Pairing Short Duration High Yield with Bank Loans
Between bond purists and bank loan enthusiasts, there exists a little bit of rivalry. Those backing the loan horse will tell you that loans are senior in the capital structure, are secured by assets (much of the high-yield market is unsecured) allowing them greater recovery rates, and have almost no duration. They will tell you that their coupons increase with interest rates, allowing investors to potentially earn attractive yields – which is counter to the conventional wisdom that bonds are negatively impacted by rising rates. They will most certainly show you that bank loans exhibit less volatility than high-yield bonds. And, they would be correct.
The other side will tell you that loans have negative convexity – the yield curve property which effectively puts a ceiling on the price of a security since they are callable at any time (after an initial period of soft call protection), are less liquid, and generally offer less total return potential than bonds. It would be difficult to poke holes in the bond purist argument. They, too, are correct.
How do we settle this? Let’s start by looking at investor behavior.
Figure 1: High-Yield Flows Are Erratic, While Bank Loans Follow a Trend
Source: JP Morgan, as of 9/30/17. Chart created by NYLIM. Asset class flows include mutual funds and ETFs.
What immediately stands out upon looking at fund flows (Figure 1) over the last two years is that high-yield flows appear to be erratic, whereas loan flows follow more of a trend. During the period shown, high yield performed very well, yet flows were still inconsistent. On the other hand, as the London Interbank Offered Rate (LIBOR) pushed through LIBOR floors and rhetoric surrounding the Fed raising rates became more prevalent, investors flocked into bank loan funds in order to take advantage of the floating rate feature of the asset class. More recently, inflows into loans subsided and even turned negative, perhaps as there was a growing perception of a more measured pace of interest-rate hikes than originally anticipated.
For investors looking to reduce their exposure to loans, or for those simply trying to determine how to most efficiently play the below-investment-grade space, we have an idea for you.
Pair a Bank Loan Allocation with Short Duration High Yield
In What Does Short Duration Mean for Credit-Sensitive High Yield?, we discuss the benefits of short duration high yield, and the idea that it is a higher-quality, lower-volatility segment of the broader high-yield market. It is a “high-yield lite” strategy that has historically underperformed the broader high-yield market during rallies, and outperformed during periods of spread widening.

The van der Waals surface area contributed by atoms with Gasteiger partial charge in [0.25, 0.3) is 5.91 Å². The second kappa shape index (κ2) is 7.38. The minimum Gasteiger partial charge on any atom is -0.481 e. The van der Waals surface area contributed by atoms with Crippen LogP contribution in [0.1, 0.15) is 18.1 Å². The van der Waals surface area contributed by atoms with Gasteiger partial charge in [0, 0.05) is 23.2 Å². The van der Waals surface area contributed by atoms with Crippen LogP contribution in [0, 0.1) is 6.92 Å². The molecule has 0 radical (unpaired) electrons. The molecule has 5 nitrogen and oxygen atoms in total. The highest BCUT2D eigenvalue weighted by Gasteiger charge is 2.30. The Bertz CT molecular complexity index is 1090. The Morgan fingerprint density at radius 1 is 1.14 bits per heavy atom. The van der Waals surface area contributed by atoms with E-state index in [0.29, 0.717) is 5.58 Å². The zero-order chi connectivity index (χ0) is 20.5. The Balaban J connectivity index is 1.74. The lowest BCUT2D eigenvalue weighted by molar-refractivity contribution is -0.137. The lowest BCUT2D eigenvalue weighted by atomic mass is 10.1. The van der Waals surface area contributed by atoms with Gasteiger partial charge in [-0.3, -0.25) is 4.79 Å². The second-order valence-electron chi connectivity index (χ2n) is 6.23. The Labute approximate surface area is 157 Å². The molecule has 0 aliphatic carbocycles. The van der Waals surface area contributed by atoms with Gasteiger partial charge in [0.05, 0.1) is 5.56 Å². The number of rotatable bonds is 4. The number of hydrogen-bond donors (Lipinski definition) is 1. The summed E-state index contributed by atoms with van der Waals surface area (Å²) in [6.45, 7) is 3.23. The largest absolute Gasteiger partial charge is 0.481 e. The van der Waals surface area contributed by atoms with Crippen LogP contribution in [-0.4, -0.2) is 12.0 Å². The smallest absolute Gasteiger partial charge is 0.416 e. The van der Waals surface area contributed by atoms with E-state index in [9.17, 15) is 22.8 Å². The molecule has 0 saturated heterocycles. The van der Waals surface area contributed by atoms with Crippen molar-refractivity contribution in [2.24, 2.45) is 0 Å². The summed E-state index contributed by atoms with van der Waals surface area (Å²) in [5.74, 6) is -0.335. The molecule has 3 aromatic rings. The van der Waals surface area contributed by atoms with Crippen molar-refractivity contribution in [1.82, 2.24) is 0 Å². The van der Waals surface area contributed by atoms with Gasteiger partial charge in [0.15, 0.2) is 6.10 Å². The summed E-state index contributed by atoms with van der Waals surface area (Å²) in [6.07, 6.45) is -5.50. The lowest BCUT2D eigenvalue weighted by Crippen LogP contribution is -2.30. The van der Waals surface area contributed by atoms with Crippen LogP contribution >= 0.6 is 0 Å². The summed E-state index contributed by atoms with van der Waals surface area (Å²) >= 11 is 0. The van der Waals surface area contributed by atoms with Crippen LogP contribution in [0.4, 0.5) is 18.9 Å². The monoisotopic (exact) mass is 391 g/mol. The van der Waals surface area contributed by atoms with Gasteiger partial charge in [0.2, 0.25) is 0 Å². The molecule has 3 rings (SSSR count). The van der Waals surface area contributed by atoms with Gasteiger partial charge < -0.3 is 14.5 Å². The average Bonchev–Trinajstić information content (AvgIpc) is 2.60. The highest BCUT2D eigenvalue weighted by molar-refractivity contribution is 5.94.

Figure 2: Over 60% of Issuers in the High-Yield and Loan Indices are Unique to Those Indices
Sources: Morgan Stanley Research, Citigroup Index LLC, S&P LCD, and Bloomberg, as of 10/13/17. High Yield represented by Citi’s US High-Yield Market Index. Loans represented by S&P/LSTA Leveraged Loan Index.
In addition to the varied features of each of the asset classes, they have a significant number of unique constituents as well. In Figure 2, you can see that the Citigroup High Market Yield Index contains 478 issuers that are not in the loan index. Therefore, by pairing the asset classes, an investor gets exposure to a diversified set of credits.
From among traditional high yield, short duration high yield, and leveraged loans, one might expect longer duration high yield to offer the greatest yield, as it carries the most risk. Similarly, an investor might expect loans to compensate investors the least for their lack of duration and relatively senior position in the capital structure. Figure 3 shows that over the last five years, these expectations have held up, although there have been periods in which the yields of short duration and bank loans converged. An investor’s risk tolerance should dictate the allocation across loans and bonds, and allocating to both may be a prudent way to generate a diversified stream of income.
Figure 3: For the Past Five Years, Bank Loan Yields Have Remained Range-Bound
High-Yield, Short-Duration High-Yield, and Bank Loan Yields: 2012-2017
Sources: Bank of America Merrill Lynch, S&P/LCD, as of 9/30. Chart created by NYLIM. Bank Loans represented by the S&P/LSTA Leveraged Loan Index; Short Duration High Yield represented by the BofAML US HY Corporate Cash Pay BB-B, 1-5 Year Index; High Yield is represented by the BofAML US High Yield Master II Index. Bonds are measured by yield to maturity and loans use effective yield, which is defined as nominal yield/average bid price. Past performance is no guarantee of future results, which will vary. It is not possible to invest directly in an index.
Likewise, over the last 15 years, short duration high yield has outperformed leveraged loans in almost every calendar year, as seen in Figure 4. In 2015, when bonds sold off amid energy concerns, bank loans held up a bit better. The financial crisis is somewhat of an anomaly, as loans exhibited a higher beta with respect to bonds, due to technical nuances; however, we expect loans to maintain a lower beta in the future.
In addition to charting the performance of short duration high yield and bank loans, we show the volatility of bonds as a percentage of loan volatility. In other words, how much added risk does an investor take on to generate the excess return from short duration high yield?
Figure 4: What Is the Cost of Short-Duration High-Yield’s Extra Returns?
Returns vs. Incremental Volatility